We've talked about drone attacks before hereabouts.
Did we ever.
So have a lot of others.
Capabilities have mushroomed, and prices drop. This is how tech goes from evolutionary to revolutionary. For all values of that last word.
The day of the drone assassin has arrived.
In November of 2017, The Daily Beast broke the story of the first illegally weaponized drone found in Mexico. It was a relatively primitive version that sported a homemade shrapnel bomb and was found in the back of a vehicle belonging to the Jalisco New Generation Cartel (CJNG), in the state of Guanajuato.There's still the occasional Baghdad Bob "expert" certain that this isn't happening (even as events and people who study this for a living tell them it already has), but some people go through life as Mayor Vaughn in Amity, denying reality while townfolk keep washing up in pieces on the beach.
Then, about a month ago, evidence surfaced that CJNG had already advanced their drone designs considerably.
On July 10, the house of a Mexican public safety officer was targeted in a drone attack in Tecate, Baja California—a border city in the larger Tijuana-San Diego municipality that falls within CJNG’s established territory.
According to a new report co-authored by Dr. Robert Bunker, of the U.S. Army War College, the Tecate drone managed to drop its payload ISIS-style on the officer’s residence. Although the attack was apparently meant as a warning—since the grenades still had their safety pins intact—it also showed a clear step up in cartel-drone enhancement, including a second unmanned aircraft that conducted reconnaissance on site.
“Of the two drones, the Tecate one has far better lethality than the one in Guanajuato—we are comparing military grade grenades versus an IED,” Bunker told The Daily Beast.
“This is still an evolving global threat,” Bunker said. “The next firebreak, now that earlier ones have recently been broken in Mexico and Venezuela... would be weaponized drone incidents taking place in either Western Europe or in the United States. You can’t get much closer to the U.S. than Tecate, Mexico for an incident like this.”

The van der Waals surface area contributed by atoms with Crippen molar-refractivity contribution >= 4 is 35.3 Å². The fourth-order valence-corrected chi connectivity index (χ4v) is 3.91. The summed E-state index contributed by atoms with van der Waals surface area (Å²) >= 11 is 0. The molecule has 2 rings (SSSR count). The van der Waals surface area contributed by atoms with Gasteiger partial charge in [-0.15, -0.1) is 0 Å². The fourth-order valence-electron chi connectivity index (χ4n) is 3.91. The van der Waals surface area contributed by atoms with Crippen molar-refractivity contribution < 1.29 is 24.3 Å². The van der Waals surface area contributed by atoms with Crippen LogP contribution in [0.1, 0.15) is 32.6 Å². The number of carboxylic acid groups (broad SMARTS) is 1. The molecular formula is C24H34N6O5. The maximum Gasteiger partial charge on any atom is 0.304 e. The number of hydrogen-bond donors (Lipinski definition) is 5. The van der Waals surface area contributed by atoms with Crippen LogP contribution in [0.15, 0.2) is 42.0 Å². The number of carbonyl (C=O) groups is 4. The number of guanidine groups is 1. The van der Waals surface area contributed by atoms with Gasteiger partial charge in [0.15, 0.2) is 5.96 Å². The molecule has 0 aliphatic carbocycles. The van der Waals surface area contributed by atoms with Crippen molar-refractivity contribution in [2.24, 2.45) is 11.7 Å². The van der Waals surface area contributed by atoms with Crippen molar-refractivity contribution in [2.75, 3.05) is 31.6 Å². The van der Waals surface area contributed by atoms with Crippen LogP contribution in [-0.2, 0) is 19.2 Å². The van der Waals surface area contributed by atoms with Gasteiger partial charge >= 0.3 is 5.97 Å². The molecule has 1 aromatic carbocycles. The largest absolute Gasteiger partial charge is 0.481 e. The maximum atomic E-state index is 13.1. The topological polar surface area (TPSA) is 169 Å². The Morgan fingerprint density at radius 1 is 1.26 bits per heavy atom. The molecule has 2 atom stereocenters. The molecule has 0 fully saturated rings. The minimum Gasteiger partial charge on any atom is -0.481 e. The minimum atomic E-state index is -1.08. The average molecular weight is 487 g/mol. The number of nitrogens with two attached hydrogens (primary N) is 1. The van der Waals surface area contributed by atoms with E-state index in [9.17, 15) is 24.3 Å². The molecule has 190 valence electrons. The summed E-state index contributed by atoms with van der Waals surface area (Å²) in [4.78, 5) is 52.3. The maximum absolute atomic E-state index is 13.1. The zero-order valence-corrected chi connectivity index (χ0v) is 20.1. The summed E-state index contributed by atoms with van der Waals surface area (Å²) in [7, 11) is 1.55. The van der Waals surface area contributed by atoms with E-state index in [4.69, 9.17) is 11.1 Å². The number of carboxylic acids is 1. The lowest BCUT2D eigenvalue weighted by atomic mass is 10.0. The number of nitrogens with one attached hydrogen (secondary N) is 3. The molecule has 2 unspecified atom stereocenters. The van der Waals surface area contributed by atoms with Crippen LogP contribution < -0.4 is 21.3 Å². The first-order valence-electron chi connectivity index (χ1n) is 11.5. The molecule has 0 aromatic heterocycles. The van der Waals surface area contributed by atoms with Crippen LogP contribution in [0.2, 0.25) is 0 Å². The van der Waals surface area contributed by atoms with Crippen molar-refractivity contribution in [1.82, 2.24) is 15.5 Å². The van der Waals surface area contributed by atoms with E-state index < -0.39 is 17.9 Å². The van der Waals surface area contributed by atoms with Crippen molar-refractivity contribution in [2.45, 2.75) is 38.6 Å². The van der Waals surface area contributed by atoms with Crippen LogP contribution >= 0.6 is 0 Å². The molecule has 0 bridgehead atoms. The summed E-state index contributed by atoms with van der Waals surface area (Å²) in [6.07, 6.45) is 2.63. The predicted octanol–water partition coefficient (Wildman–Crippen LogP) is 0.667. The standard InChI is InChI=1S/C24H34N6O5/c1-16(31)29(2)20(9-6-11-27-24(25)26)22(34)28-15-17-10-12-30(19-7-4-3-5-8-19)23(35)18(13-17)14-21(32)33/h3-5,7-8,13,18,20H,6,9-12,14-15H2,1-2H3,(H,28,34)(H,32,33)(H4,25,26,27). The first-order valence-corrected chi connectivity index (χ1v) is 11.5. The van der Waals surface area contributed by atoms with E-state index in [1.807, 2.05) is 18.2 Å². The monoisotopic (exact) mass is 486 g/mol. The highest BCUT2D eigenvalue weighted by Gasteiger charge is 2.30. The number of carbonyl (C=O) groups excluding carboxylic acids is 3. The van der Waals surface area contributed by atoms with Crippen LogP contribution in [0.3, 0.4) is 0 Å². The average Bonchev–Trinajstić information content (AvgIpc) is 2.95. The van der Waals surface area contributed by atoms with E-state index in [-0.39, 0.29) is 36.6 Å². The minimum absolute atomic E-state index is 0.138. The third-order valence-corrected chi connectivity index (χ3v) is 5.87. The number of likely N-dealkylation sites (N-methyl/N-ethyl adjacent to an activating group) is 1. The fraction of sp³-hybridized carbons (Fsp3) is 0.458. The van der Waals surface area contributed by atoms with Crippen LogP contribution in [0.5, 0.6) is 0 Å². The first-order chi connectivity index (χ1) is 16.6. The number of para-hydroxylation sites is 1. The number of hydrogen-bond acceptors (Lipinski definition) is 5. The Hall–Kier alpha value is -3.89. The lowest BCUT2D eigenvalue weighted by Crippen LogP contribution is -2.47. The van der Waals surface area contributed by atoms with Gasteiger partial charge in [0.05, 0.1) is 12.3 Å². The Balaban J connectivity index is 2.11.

Nobody's telling you to panic, or try knee-jerk bans. That horse left the barn decades ago.
FFS, my former artillery platoon commander transferred to the 1st RPV Platoon (Provisional) in 1985, over thirty years ago, when military drones were off-the-shelf homebuilts, and Israel had cobbled the tech together (along with the IAF) to wipe out every SAM site in the Bekaa Valley two years before that, with no friendly losses. In both cases, they recruited guys with civilian RC experience, and stood up units that relied on ancient engines and Styrofoam to build militarily significant machines with technology three generations earlier than what kids can have Amazon ship to their doorstep now.
Twenty years ago, we were using camera-armed drones to fly film shots that blended seamlessly with ground shots to fly a camera perspective down from 5000' to right in a window of a given house and down the hall.
If you can do that with a motion picture camera, it's obvious to anyone with two brain cells and stray voltage that you can do the same thing with a few pounds of high explosive.
And as usual, the profit motive (in this case drug money) and paramilitary desires for the perfect bomb have crossed the streams, and they're only getting better at it every day.
The progress from the drones seized in November, and the attack in July with a better version, was 9 months. Think where they'll be 9 months from now.
The question isn't whether it's going to happen, it's what's going to be done about it.
Airplanes started WWI with guys on opposite sides waving at each other, until one day some took along a pistol, then a rifle, then someone figured out how to rig a machinegun to fire through the propellers, and in under two years, shooting each other down went from ancillary effort to the entire point of the exercise. And in only thirty years (and two helpful world wars), that technology progressed from stick and fabric kites, to supersonic.
We're humans; this is what we do.
Making objects into tools, and tools into weapons is in our DNA.